“Awards are a mirror to the industry.”
That was the message from Krishnendu Majumdar opening the BAFTA Television Awards in London this evening.
The outgoing BAFTA Chair used his final awards speech after three years in post to push the industry on its ongoing work for representation both on- and off-screen.
“I’m so proud of the journey we’ve been on and the seismic changes BAFTA has made over the last three years,” he said. “That work continues because progression on making this industry more representative, inclusive, and equitable is a collective responsibility. It’s on all of us.
“Awards are a mirror to the industry. They offer a snapshot of a moment in time. They reward excellence and celebrate success, and they also tell us a lot about the current picture of the UK television sector.
“So let’s redouble our efforts. Let’s look again at how we are supporting people from all backgrounds – not just to enter the industry but to stay in the industry and thrive in sustainable careers.
BAFTA itself is pushing hard to improve is own diversity work, with Majumdar making it a priority throughout his tenure. However, the number of nominees from ethnic backgrounds dropped to 24% this year, from more than 40% in the past two. BAFTA says the number in line with industry benchmarks and above the national population breakdown in the 2021 census.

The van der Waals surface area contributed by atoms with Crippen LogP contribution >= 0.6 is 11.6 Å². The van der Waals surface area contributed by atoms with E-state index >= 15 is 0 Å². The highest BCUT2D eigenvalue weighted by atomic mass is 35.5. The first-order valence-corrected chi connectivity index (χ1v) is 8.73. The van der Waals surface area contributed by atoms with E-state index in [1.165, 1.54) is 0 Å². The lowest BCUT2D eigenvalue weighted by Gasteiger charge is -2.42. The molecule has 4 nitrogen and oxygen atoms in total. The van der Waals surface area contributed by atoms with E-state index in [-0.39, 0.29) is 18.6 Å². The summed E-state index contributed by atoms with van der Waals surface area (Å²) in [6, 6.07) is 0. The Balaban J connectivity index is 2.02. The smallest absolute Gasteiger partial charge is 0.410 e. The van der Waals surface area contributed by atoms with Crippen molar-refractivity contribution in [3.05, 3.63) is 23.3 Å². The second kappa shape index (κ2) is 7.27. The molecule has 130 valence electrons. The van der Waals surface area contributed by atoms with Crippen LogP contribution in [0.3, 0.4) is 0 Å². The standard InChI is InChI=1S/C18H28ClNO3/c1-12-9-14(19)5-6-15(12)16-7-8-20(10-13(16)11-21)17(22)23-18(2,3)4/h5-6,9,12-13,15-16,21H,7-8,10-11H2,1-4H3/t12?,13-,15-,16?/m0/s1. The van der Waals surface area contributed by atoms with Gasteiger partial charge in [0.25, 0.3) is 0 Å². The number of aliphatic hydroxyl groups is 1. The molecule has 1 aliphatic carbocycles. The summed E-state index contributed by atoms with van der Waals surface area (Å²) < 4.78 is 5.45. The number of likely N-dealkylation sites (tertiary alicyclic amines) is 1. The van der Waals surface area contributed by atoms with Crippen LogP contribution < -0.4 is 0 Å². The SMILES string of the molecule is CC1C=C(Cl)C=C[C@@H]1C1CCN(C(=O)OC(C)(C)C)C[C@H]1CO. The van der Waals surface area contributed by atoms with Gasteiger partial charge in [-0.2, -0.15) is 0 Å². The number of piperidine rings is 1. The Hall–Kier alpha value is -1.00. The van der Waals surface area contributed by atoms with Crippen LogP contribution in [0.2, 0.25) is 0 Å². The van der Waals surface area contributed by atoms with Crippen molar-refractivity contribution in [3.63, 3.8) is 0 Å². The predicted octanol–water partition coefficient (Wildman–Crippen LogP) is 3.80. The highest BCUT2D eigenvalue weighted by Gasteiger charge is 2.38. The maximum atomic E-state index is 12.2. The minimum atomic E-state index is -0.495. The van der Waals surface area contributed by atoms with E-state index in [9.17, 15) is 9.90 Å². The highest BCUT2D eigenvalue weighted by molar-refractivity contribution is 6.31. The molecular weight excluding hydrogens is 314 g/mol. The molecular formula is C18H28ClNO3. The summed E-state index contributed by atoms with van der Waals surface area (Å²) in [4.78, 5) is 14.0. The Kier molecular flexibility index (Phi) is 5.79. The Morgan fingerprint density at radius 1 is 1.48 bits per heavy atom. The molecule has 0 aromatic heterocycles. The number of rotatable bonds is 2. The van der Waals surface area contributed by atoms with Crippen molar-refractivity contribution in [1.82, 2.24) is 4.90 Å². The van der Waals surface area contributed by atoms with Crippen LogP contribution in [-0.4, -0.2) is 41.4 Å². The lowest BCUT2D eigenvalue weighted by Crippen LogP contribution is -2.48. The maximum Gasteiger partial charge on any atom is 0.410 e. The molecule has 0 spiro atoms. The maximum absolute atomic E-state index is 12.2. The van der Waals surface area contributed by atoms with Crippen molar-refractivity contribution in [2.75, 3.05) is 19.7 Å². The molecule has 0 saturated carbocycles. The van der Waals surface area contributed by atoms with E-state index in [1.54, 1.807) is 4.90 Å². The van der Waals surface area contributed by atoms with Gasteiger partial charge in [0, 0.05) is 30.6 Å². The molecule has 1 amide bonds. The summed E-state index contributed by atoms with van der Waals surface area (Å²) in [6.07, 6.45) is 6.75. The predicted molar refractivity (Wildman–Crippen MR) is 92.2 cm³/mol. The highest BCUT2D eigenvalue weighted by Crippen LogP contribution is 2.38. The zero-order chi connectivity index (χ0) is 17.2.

Last year’s film awards saw the hashtag #BaftaSoWhite trend after what critics deemed to be a lack of diversity among its winners. There was also some surprise this year when all six Best Actress nominees in the TV awards were revealed to be white, as Deadline reported in March.
Earlier this month, Majumdar told members in a letter that “setting diversity quotas for voting is not the answer” for BAFTA awards programs.
As of this month, BAFTA’s current membership comprises a 42:58 female-male split, with 16% of members from underrepresented ethnic groups, 7% with a disability, and 12% identifying as LGBTQIA+.
Majamdar’s time as Chair ends next month, with Sara Putt replacing him.